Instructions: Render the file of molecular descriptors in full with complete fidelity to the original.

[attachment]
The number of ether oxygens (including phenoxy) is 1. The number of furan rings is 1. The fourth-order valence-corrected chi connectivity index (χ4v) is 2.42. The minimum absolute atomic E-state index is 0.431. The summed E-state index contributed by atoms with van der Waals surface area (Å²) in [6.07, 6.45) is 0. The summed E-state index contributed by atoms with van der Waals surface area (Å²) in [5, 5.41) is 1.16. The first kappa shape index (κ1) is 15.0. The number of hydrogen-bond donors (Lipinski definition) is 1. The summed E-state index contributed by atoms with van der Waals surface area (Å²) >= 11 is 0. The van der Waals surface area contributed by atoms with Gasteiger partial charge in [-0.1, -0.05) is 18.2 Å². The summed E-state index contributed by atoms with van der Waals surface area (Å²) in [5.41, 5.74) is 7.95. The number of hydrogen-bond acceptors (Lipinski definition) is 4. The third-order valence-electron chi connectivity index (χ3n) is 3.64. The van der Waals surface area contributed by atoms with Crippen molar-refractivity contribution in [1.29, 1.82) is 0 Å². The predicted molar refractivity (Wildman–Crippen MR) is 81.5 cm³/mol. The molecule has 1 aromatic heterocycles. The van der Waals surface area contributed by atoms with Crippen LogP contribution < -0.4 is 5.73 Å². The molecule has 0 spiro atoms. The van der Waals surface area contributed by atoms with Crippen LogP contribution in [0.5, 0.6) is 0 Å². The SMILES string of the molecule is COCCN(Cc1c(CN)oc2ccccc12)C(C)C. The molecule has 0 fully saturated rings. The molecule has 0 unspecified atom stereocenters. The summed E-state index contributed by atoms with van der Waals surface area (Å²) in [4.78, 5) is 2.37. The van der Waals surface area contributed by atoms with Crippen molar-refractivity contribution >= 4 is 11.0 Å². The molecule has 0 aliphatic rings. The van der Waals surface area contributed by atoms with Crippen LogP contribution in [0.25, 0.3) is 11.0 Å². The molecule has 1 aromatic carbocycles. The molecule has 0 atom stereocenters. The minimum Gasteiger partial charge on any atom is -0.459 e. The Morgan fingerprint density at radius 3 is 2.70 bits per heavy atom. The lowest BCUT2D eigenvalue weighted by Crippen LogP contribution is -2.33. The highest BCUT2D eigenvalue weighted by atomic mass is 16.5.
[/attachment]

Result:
The number of ether oxygens (including phenoxy) is 1. The number of furan rings is 1. The fourth-order valence-corrected chi connectivity index (χ4v) is 2.42. The minimum absolute atomic E-state index is 0.431. The summed E-state index contributed by atoms with van der Waals surface area (Å²) in [6.07, 6.45) is 0. The summed E-state index contributed by atoms with van der Waals surface area (Å²) in [5, 5.41) is 1.16. The first kappa shape index (κ1) is 15.0. The number of hydrogen-bond donors (Lipinski definition) is 1. The summed E-state index contributed by atoms with van der Waals surface area (Å²) >= 11 is 0. The van der Waals surface area contributed by atoms with Gasteiger partial charge in [-0.1, -0.05) is 18.2 Å². The summed E-state index contributed by atoms with van der Waals surface area (Å²) in [5.41, 5.74) is 7.95. The number of hydrogen-bond acceptors (Lipinski definition) is 4. The third-order valence-electron chi connectivity index (χ3n) is 3.64. The van der Waals surface area contributed by atoms with Crippen molar-refractivity contribution in [1.29, 1.82) is 0 Å². The predicted molar refractivity (Wildman–Crippen MR) is 81.5 cm³/mol. The molecule has 1 aromatic heterocycles. The van der Waals surface area contributed by atoms with Crippen LogP contribution < -0.4 is 5.73 Å². The molecule has 0 spiro atoms. The van der Waals surface area contributed by atoms with Crippen LogP contribution in [0.5, 0.6) is 0 Å². The SMILES string of the molecule is COCCN(Cc1c(CN)oc2ccccc12)C(C)C. The molecule has 0 fully saturated rings. The molecule has 0 unspecified atom stereocenters. The summed E-state index contributed by atoms with van der Waals surface area (Å²) in [4.78, 5) is 2.37. The van der Waals surface area contributed by atoms with Crippen molar-refractivity contribution >= 4 is 11.0 Å². The molecule has 0 aliphatic rings. The van der Waals surface area contributed by atoms with Crippen LogP contribution in [0.25, 0.3) is 11.0 Å². The molecule has 1 aromatic carbocycles. The molecule has 0 atom stereocenters. The minimum Gasteiger partial charge on any atom is -0.459 e. The Morgan fingerprint density at radius 3 is 2.70 bits per heavy atom. The lowest BCUT2D eigenvalue weighted by Crippen LogP contribution is -2.33. The highest BCUT2D eigenvalue weighted by atomic mass is 16.5.